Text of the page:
Use of upfront next-generation sequencing (NGS) to test for lung cancer-related gene changes at the time of diagnosis was more cost-effective and faster than testing for a single gene or a limited number of genes at a time, according to the results of a study that compared different types of genetic testing in metastatic non-small cell lung cancer (NSCLC).1
“Every patient with advanced or metastatic non-squamous non-small cell lung cancer should undergo genetic biomarker testing to guide treatment, and I believe that using NGS is the fastest and most cost-efficient way to do that testing,” said Nathan A. Pennell, MD, PhD, co-director of the Cleveland Clinic Lung Cancer Program in Ohio who presented the results of this study at a press conference ahead of the 2018 American Society of Clinical Oncology Annual Meeting in Chicago, Illinois.
Several genes are known to be altered in NSCLC including MET, HER2, RET, and NTRK1, and some genes, such as EGFR, ALK, ROS1, and BRAF are actionable. As part of their research, Dr Pennell and colleagues created a decision analytic model for patients with newly diagnosed metastatic NSCLC to determine which gene testing approach was the most cost effective and efficient.
In the study, patients underwent NGS with either sequential tests (one gene at a time), exclusionary mutation testing for KRAS followed by sequential tests if KRAS was not mutated, a panel test looking for EGFR, ALK, ROS1 and BRAF, or upfront NGS.
Using estimates of the number and age of people with metastatic NSCLC in the United States each year, the researchers estimated that for 1 million-member health plans, 2066 tests would be paid for under CMS and 156 would be paid for by commercial insurers. The model also incorporated time to receive results and total cost for test and any necessary rebiopsy.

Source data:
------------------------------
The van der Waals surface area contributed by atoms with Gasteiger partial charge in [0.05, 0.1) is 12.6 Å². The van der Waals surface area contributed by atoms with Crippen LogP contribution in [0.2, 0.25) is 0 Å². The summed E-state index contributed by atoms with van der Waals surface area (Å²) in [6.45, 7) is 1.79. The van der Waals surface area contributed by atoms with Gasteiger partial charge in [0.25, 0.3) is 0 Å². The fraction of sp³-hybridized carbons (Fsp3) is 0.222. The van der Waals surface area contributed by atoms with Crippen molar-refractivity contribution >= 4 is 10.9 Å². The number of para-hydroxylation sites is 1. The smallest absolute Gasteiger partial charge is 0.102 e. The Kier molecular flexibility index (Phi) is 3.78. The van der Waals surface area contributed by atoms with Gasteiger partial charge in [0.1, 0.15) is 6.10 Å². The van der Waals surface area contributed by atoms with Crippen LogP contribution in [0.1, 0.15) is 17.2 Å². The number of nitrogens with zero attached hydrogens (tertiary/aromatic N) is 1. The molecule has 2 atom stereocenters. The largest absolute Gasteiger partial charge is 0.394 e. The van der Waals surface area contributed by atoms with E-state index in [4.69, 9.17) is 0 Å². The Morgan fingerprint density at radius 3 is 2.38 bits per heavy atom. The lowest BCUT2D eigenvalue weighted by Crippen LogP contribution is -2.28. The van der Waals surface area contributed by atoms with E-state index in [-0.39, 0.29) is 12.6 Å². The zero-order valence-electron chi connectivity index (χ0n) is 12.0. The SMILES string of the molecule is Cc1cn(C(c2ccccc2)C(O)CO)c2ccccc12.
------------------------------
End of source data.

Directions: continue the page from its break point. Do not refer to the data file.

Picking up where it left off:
In this hypothetical model, estimated time to receive results was 2 weeks for NGS and panel testing; this was 2.7 and 2.8 weeks faster than exclusionary KRAS testing and sequential testing, respectively.
Using CMS reimbursement, NGS resulted in a savings of almost $1.4 million compared with exclusionary testing, $1.5 million compared with sequential testing, and more than $2.1 million compared with panel testing. For commercial payers, NGS was the least expensive as well by almost $4,000 compared with exclusionary testing and more than $250,000 compared with panel testing.
“NGS at the time of diagnosis to check for actionable genetic changes in patients with advanced NSCLC is the most time-, tissue-, and cost-efficient way to do molecular testing,” Dr Pennell told Cancer Therapy Advisor. “NGS simply provides the best value compared to the alternatives.”
According to Dr Pennell, upfront NGS should be the standard of care “instead of single gene tests everywhere” and “payers should be willing to cover NGS testing because it’s the right thing for patients and for the health system as a whole.”
He also noted that “patients will squamous cell carcinoma don’t usually need to have this done unless there are scenarios such as being young ― under age 50 ― or being never or very light smokers.”
- Pennell NA, Mutebi A, Zhou Z-Y, et al. Economic impact of next generation sequencing vs sequential single-gene testing modalities to detect genomic alterations in metastatic non-small cell lung cancer using a decision analytic model. J Clin Oncol. 2018;36:(suppl; abstr 9031).